The Bang Bang Club Movie Review: Don’t Call Me Paparazzi


While we tend to think of war photographers as embedded, the rowdy real life party animals in The Bang Bang Club spend more time instead it seems, in bed with any available females in the vicinity. And though the main action of this movie plays out during the tumultuous days of the anti-apartheid struggles leading up to the first post-apartheid elections in South Africa, more than equal time is set aside for cocktails, clubbing and cruising for whatever lusty babe for the night.

An episodic surface examination of four actual photographer colleagues – Greg Marinovich, Joao Silva, Kevin Carter and Ken Oosterbrook – The Bang Bang Club is based on the memoir of the same name that Marinovich and Silva later wrote together. Which makes for quite a crowded cast of danger junkie characters in this disjointed scenario, as they jockey for audience attention. But with Ryan Phillipe as shutterbug Marinovich with a bad South African accent as the main course relatively speaking, and hooked up with his repeat offender problematic romantic prey, Malin Akerman. Because the primary plot is certainly not South Africa.

The Bang Bang Club begins, by way of explanation, with the hasty preamble that a secret war is being waged against the anti-apartheid African National Congress. And that’s about it. So are the Bang Bang boys critical witnesses to found history, or tools to be exploited by the white security forces to give the ANC and leader Nelson Mandela a bad rap? Who knows. And it seems as if white South African writer/director Steven Silver was solely concerned with badmouthing blacks as dreaded savages, while at the same time impressing audiences with what dashing studs these photojournalists can be.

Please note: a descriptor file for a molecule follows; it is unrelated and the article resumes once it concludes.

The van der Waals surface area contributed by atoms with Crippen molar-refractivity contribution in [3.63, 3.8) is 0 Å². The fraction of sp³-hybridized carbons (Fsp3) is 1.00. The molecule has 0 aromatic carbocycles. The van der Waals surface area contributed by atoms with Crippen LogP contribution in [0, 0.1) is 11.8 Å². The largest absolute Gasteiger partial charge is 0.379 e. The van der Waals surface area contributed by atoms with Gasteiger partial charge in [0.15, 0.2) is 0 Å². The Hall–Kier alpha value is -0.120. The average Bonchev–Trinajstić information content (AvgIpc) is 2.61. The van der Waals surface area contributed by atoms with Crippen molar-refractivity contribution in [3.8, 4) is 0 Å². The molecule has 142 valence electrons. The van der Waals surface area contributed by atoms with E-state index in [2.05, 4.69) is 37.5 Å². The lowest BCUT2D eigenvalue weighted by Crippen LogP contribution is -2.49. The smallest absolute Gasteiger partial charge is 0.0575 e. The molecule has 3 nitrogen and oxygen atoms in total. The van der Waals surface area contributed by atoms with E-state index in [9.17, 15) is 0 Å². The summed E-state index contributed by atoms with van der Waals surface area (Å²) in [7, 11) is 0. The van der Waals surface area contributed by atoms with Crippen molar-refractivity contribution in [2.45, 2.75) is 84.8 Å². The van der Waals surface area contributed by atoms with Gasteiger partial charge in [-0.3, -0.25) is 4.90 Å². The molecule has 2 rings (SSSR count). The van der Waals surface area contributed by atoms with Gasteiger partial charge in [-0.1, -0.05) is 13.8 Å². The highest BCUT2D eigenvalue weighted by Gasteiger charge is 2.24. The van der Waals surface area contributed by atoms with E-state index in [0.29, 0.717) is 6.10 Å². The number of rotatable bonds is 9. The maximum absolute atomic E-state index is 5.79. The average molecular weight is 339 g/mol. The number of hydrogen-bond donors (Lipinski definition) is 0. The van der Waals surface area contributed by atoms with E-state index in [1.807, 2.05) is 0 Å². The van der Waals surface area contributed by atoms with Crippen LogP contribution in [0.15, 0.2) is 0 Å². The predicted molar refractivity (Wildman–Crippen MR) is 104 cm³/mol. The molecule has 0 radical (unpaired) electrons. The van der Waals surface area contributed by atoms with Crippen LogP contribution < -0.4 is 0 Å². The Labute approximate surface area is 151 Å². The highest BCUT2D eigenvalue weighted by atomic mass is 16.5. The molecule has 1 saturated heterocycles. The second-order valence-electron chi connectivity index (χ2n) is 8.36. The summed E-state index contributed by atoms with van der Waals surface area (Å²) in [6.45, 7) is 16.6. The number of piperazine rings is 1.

Which unfortunately tends to leave a movie critic with the thankless task of describing in decidedly more detail what a movie is not about, but should have been. Less focused on the heat of the historical moment than the hots for the hottie of the moment, The Bang Bang Club didn’t find it necessary or even dramatically worthy to inform viewers about what exactly was going on in the chaotic midst of snapping all those Pulitzer motivated pictures.

In fact, the Zulu tribal Inkatha Freedom Party, headed by chieftain Mangasuthu Buthelezi, was in league with South Africa’s anti-democratic white security forces as a surrogate, covertly financed black entity in its intended bloody repression of Mandela’s rival ANC, during which thousands died. And instead of a seemingly senseless and confused story, what a compelling movie that might have been. Though not substantially unlike the one – or even none – side to every story stateside journalism we’re fed routinely by the corporate media.

In effect, The Bang Bang Club raises unanswered questions intermittently between rounds of revelry, about the amorality of photojournalists as they film murders and massacres in progress without lifting a finger from their cameras to intervene. Matters which tends to remain unsettled and unresolved, as merely a case of professed neutrality in the service of professionalism.

Too bad that this film similarly lacks conviction, or even a point of view. As the self-involved emotional mood swings of the white photographers – and don’t ever call me paparazzi – upstage the entirely left unexplained violence, starvation and suffering going down in Africa.

Tribeca Film


1 [out of 4] star

Prairie Miller is a New York multimedia journalist online, in print and radio, who reviews movies and conducts in-depth interviews. She can also be heard on WBAI/Pacifica National Radio Network’s Arts Express.